Tater Tots Are the Perfect Quarantine Food

It’s week seven of lockdown, or maybe eight, or maybe it’s actually 25 — time seems to loop, like life is now one of the more unsettling episodes of Star Trek: The Next Generation. Billions of microbes have lived and died in the sticky slurry of your sourdough starter, and the last two loaves turned out gummy and flat. All those beautiful bags of beans taste exactly the same, like beans. The grocery store is out of weird things now, like ice cream with crunchy bits and pecans and soy sauce. Your farm box overflows with obligations to cook vegetables, again, forever, until you or they rot. The complicated dance of unboxing takeout, with as many hand-scrubbings as open-heart surgery, is unbearable. It’s time for tots.

The Tater Tot is the ribollita of the American processed food industry, a dish made of scraps and leavings that is maybe more beloved than the food of whose scraps it’s made. Invented by the frozen potato impresarios behind Ore-Ida in the 1950s, Tater Tots are neat spherical nubbins of potato shavings leftover from making french fries, which are then formed, fried, and frozen. Their natural habitats are Wednesday night dinners and school cafeterias. (Ore-Ida, now owned by Kraft Heinz, holds a trademark on “Tater Tot,” but any tot-like potato ingot applies here.) When done right, the Tater Tot’s crispy, textured exterior yields to a creamy middle, and their small size allows for an endless cascade of crunchy-to-creamy texture while eating. Unlike french fries, which are vastly superior made in a fryer by professionals, Tater Tots are pretty damn good made at home.

There are two modes of quarantine cooking: project cooking and fuck it cooking. The tot, a surprisingly versatile ingredient, satisfies both. For the completely fed up, the Tater Tot in its purest form, as a hot crispy nugget, is a mere ripped-open bag and 20-ish minutes in a hot oven away. They’re delightful with something else utterly uncomplicated like scrambled eggs or a pork chop, or maybe with nothing more than ketchup or a beer. If you want a little variety, you can sprinkle a spice mix on them — maybe Lawry’s Seasoned Salt or Old Bay — or grate some parmesan, or sprinkle some herbs. Now you’ve got fancy tots.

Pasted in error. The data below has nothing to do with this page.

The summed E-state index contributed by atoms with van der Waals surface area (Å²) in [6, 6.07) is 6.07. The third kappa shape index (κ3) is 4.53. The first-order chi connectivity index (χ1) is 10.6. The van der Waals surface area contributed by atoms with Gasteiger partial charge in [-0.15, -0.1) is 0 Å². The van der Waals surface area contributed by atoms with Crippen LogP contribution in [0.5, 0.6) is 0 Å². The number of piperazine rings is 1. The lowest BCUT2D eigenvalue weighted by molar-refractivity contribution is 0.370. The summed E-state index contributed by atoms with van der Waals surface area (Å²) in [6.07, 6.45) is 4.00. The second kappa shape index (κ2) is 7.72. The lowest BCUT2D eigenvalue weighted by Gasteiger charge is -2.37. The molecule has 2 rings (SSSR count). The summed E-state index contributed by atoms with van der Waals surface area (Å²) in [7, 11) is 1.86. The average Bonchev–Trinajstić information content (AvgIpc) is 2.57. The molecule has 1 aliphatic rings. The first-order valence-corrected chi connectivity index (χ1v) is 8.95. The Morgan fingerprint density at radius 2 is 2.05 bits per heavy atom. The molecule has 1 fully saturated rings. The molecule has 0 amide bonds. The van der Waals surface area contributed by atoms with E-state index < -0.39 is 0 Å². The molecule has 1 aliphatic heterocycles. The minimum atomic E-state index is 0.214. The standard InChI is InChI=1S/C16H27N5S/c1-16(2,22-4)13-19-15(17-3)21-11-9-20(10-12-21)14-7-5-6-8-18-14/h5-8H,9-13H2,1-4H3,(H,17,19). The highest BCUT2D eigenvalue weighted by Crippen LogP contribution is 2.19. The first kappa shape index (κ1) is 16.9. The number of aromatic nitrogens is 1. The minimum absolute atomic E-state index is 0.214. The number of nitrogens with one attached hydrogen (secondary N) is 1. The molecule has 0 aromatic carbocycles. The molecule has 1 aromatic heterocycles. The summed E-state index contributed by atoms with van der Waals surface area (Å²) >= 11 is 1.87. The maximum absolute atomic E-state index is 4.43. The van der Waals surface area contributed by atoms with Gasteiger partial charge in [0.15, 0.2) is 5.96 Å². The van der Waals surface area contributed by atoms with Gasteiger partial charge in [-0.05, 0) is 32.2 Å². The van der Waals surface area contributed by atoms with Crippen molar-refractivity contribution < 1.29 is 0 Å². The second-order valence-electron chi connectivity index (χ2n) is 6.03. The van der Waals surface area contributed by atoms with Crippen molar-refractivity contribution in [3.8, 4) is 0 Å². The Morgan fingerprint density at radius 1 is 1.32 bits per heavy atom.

From there, things can get as complicated as you like. Tater Tots are the second-most popular potato item in food service — Nation’s Restaurant News called them “the new potato skins,” a reincarnation we’ve all been anxiously awaiting — and restaurants and food trucks have made an art of gussying up tots with enough wild ingredients until they might feel worth charging $7 for. The most well-known version of tot smothering is totchos, a staple at Mexican restaurants and other nacho-friendly establishments across the northwest, where Tater Tots (or a shredded potato product closely resembling them) are heaped with cheese, salsa, olives, and sour cream. In the food truck and bar food wilds, there are baked potato tots, pastrami tots, longanisa tots, Tater Tot parm, queso tots, bulgogi tots — if you have some kind of creamy topping, fatty meat, and/or cheese, you’ve got loaded tots.

For those maintaining their sanity by cooking elaborate comfort food, tidy rows of Tater Tots crown casseroles, especially the iconic upper Midwestern casseroles known as hotdish. The most basic hotdish is not much more than some ground meat, a canned cream soup, and the kind of vegetables found in the freezer section, topped with tots. But the blogger Molly Yeh, who lives in North Dakota and has a knack for creating playful and thoughtful recipes mashing up her food nerd sensibilities with the Upper Midwestern food culture, has created an impressive array of hotdish recipes with scratch-made roux or surprising ingredients, many of them topped with tots. The chicken pot hotdish and harissa chickpea hotdish might not scream May but they do scream comfort and also: tots.

The more deranged corners of project cooking have plenty of room for tots — they waffle and pizza — and of course there’s the ultimate project: Making them yourself, which will involve cooking the potatoes, processing them into chunks, and deep-frying your tots. Michel Richard has a recipe involving gelatin, which is a very French chef way to approach tots; other recipes allege making your own is more fun than opening a bag. Maybe for some! But the only person I know making her own tots is my friend who lives in rural France and sends us pictures of the goats she meets during quarantine. If you have the good fortune to live near an American supermarket with a non-ransacked freezer case, let your sourdough starter continue to do all the mercurial work in the kitchen, and let the American food industrial complex do what it does best, which is tots.

Meghan McCarron is Eater’s special correspondent

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